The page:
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A World Bank in sync with Donald Trump’s views about climate change and multilateralism would probably help to increase Chin’s role in international development and finance. Shutterstock

The seat of World Bank president is becoming vacant. Its president, Jim Yong Kim, will step down on January 31, three years earlier than his term formally ends.

His move – described as “sudden” and a “shock,” particularly since the World Bank has been going through significant internal restructuring – gives US president Donald Trump the chance to appoint a replacement more aligned with his outlook.




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This is because, since the World Bank’s establishment in 1945, the United States has had outsized influence as its largest shareholder. Its president has always been an American citizen nominated by the US government. Kim was chosen by the Obama administration in 2012.

Rumours circulated early on that Trump was considering his daughter Ivanka for the job. Even though that has since been denied, it’s likely he will choose a candidate sympathetic to his worldview.

This may mean a substantial change in the World Bank’s priorities. In particular, in two areas the bank has played an important and positive role: funding sustainable projects to deal with climate change (“climate resilience”); and encouraging robust international connectivity through trade.

Focus on climate resilience

The World Bank has put substantial emphasis on funding projects in developing countries that address climate change. Last financial year 32% of its financing – a total of US$20.5 billion – was climate-related.

Recently approved World Bank projects included climate resilient transport in the Oceania region (such as in Tonga and Samoa), and solar projects across Sub-Saharan Africa. This is all part of a detailed five-year Climate Change Action Plan underway since 2016.

This concern about the consequences of climate change stands in marked contrast to the Trump administration’s record.

Trump’s disregard of climate science is reflected in the defunding or reorganisation of climate-related research projects and institutions. His appointee to head the US Environmental Protection Agency, Scott Pruitt, played a key role in the US withdrawing from the Paris Climate Agreement and energetically worked to gut pollution protection regulations.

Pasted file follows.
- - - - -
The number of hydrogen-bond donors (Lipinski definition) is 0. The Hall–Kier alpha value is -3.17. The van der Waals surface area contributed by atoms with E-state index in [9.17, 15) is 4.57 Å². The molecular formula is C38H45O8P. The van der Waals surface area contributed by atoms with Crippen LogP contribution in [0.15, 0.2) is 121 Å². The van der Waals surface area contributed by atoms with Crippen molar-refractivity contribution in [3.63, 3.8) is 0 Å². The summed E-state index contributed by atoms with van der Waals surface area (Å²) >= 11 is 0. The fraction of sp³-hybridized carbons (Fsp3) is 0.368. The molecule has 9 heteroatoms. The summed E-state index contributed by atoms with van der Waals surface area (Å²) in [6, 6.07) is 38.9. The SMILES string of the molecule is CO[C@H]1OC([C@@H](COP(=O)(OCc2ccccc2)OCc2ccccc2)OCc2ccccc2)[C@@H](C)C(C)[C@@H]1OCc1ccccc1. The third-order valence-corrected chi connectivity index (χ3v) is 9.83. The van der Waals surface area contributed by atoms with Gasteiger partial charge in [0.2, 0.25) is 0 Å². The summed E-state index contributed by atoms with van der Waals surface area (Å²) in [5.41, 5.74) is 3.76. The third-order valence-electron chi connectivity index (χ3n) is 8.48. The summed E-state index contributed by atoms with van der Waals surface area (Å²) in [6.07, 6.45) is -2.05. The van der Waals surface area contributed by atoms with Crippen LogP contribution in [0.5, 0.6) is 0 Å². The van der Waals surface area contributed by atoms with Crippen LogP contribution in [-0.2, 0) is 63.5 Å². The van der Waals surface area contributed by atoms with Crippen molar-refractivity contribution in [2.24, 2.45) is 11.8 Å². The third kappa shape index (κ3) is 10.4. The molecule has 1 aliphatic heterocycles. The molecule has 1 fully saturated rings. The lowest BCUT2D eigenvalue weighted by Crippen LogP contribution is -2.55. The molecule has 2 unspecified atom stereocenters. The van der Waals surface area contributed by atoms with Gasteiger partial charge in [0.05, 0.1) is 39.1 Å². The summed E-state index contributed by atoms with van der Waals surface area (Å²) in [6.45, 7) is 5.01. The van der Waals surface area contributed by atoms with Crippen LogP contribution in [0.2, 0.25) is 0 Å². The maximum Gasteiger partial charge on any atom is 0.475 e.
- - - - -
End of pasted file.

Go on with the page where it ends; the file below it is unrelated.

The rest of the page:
So there’s good reason to believe the Trump administration’s pick for the World Bank will reflect its hostility to climate security, and that the bank’s priority towards funding climate resilience will change as a result.

Antipathy towards multilateralism

The Trump administration has already sought to curb salary growth among World Bank staff. More severely, Trump’s National Security advisor, John Bolton, has argued the World Bank should be privatised or simply shut down.

This is part of a wider “antipathy towards multilateralism” that includes institutions such as the United Nations and the World Trade Organisation.




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Trump’s belief that free trade has hurt the US is at odds with the World Bank’s long history of facilitating reforms designed to promote international trade.

Part of the original logic for the World Bank was that trade was seen as a means to create interdependence, and thus reduce economic conflict that might lead to war.

The Trump administration has shown it is more than willing to revert to an old-fashioned trade war.

Its tariff contest with China (which joined the WTO in 2001 with the World Bank’s help) is already hurting global manufacturing, with the International Monetary Fund downgrading its global economic growth forecasts as a result.

Though a Trump appointee might not upend the World Bank’s commitment to free trade in principle, the result might be an organisation less active in promoting multilateralism in practice.

Playing to China’s strengths

Ironically a Trump-compliant World Bank might result in promoting its sidelining to the advantage of China.

In its first six decades of existence the World Bank was an immensely powerful international institution. But its relevance to international development and finance is now being overshadowed by alternative funding mechanisms such as private-sector lending and particularly institutions related to Chinese international development initiatives.

China is planning through its Belt and Road Initiative to spend US$1 trillion on international infrastructure projects over the coming decade. Much of these are focused on Eurasian and African regions where the World Bank has struggled most to promote sustainable prosperity.

China has also has built a rival to the World Bank in the form of the Asian Investment Infrastructure Bank (AIIB), which has a sizeable balance sheet and a proactive approach to funding projects, including those in sustainable development.




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But in climate resilience and global economic integration, the World Bank still retains the mantle of global leader. Thus far it has welcomed cooperation with the AIIB, signing a memorandum of understanding in 2017.

Blunt its work in these two areas and the World Bank becomes more irrelevant. Combined with the organisation’s serious governance problems, which are most unlikely to be addressed by a Trump appointee, the future for the World Bank is not bright.

The Conversation

Usman W. Chohan does not work for, consult, own shares in or receive funding from any company or organization that would benefit from this article, and has disclosed no relevant affiliations beyond their academic appointment.

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